Researchers across the globe have increasingly been using a bacterial defence mechanism called CRISPR-Cas9 as a tool to surgically edit DNA in living cells. This new technique has made gene editing a lot easier and more precise. But how these systems function in nature is still not fully understood. Researchers at Delft University of Technology have now determined the role of one of the proteins involved in many CRISPR systems, namely Cas4. As it turns out, this protein helps form ‘memories’ of invading viral elements so that the bacterial cell is protected from virus infection. Virus memories obtained with Cas4 help the cell to find and destroy the invading virus fast enough to survive. The discovery is another important step towards a complete understanding of CRISPR systems.
It is impossible for a human eye to see, but viruses and bacteria are at war with each other. Every day, tiny virus-like particles called bacteriophages kill about one third of the bacteria in the earth’s oceans. “Such viruses inject their DNA or RNA into a bacterial cell to try and take control of it,” explains Dr Stan Brouns of Delft University of Technology. “If this hijacking is successful, the virus is able to use the bacterium as a small factory that produces copies of itself.”
As a counter to viruses, evolution has equipped bacteria with defence mechanisms such as CRISPR-Cas9, which have the ability to cut viral DNA, thus neutralizing the threat. Before this can happen, though, a bacterium needs to have a genetic memory of a virus. It has to recognize the virus as a threat.
Such ‘memories’ are formed as a bacterium seizes snippets of the virus’ DNA and inserts them into its own genetic code. If the same type of virus attacks the bacterium again, the cell recognizes the invader and dispatches a cutting protein such as Cas9. Using RNA-copies of the viral snippets as a kind of ‘cheat sheet’, the protein starts hunting – and destroying - the virus, keeping the bacterium safe.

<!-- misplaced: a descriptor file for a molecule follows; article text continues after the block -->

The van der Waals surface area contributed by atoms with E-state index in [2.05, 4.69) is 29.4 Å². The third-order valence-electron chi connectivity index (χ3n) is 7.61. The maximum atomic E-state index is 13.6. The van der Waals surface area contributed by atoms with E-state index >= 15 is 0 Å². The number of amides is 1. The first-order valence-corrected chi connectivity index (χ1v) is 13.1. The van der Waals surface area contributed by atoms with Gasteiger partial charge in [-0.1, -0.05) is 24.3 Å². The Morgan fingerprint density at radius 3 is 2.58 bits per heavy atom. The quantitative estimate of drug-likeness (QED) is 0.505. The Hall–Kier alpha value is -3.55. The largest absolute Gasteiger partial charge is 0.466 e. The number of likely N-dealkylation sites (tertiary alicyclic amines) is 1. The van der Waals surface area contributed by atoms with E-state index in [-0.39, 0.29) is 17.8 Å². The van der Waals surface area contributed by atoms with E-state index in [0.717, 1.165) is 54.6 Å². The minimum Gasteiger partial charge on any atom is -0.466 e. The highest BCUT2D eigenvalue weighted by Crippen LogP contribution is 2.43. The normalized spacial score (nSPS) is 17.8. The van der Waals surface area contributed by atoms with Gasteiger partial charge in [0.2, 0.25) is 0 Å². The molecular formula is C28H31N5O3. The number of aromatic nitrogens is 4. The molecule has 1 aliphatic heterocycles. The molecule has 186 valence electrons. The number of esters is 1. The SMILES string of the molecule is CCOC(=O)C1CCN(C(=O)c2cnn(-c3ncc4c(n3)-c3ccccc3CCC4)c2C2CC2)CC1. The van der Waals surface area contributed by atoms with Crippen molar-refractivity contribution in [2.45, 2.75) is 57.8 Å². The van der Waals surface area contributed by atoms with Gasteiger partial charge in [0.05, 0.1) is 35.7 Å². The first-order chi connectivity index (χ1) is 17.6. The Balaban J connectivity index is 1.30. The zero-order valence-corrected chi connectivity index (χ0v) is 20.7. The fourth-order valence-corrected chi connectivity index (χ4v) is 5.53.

Virus DNA snippets
Scientists already knew that several proteins are involved in every CRISPR system. Until now, however, the role of the protein known as Cas4 has been unclear. “We knew it had to be important, though, since this protein is present in the majority of CRISPR systems”, says PhD candidate Sebastian Kieper, who led the project together with Cristóbal Almendros.
In order to find out what it is that Cas4 actually does, the scientists introduced the cas4 gene in E. coli cells containing the main CRISPR memory forming machinery. In other cells, they did not introduce this gene. Brouns: “We found out that the bacterium still formed memories of an invader in the absence of Cas4, but that those memories were not providing protection.” In other words, only when Cas4 was present, snippets of invading DNA were inserted in the genome of the bacterium that actually conferred virus resistance to the bacterial cell.
Further studies revealed the reason why bacteria cannot use the memories they formed without the use of Cas4. This had to do with PAMs (Protospacer Adjacent Motifs), short DNA sequences consisting of a small number of base pairs that act as a point of recognition for proteins such as Cas9. “Anyone doing genome editing with Cas9 will know that selecting a PAM is crucial for the success of the experiment”, says Brouns.
Bacteria face the same problem. “When selecting a piece of DNA to insert into the bacterial genome as a memory, a CRISPR system needs to pick a sequence that is flanked by a PAM as well”, explains Brouns. “A Cas protein will use the PAM sequence to find its target. It will not target DNA sequences that are not flanked by a PAM.” Thus, PAMs also act as safeguard, preventing Cas proteins from cutting a bacterium’s own DNA.
The role of Cas4 is to make sure that only sequences that are flanked by a PAM are inserted into a bacterium’s DNA. This leads to functional ‘memories’ that can actually be used when the virus once again tries to attack the bacterium.
The researchers are now looking into how this process works, and how this finding can be exploited. Perhaps adaptive immunity can be introduced in organisms other than microbes that do not naturally possess a CRISPR defence system.
‘Cas4 Facilitates PAM-Compatible Spacer Selection during CRISPR Adaptation’
Image Credits: Getty Images/TU Delft
More information: 'Tinkering under the bonnet of life', TU Delft research story about CRISPR-Cas9.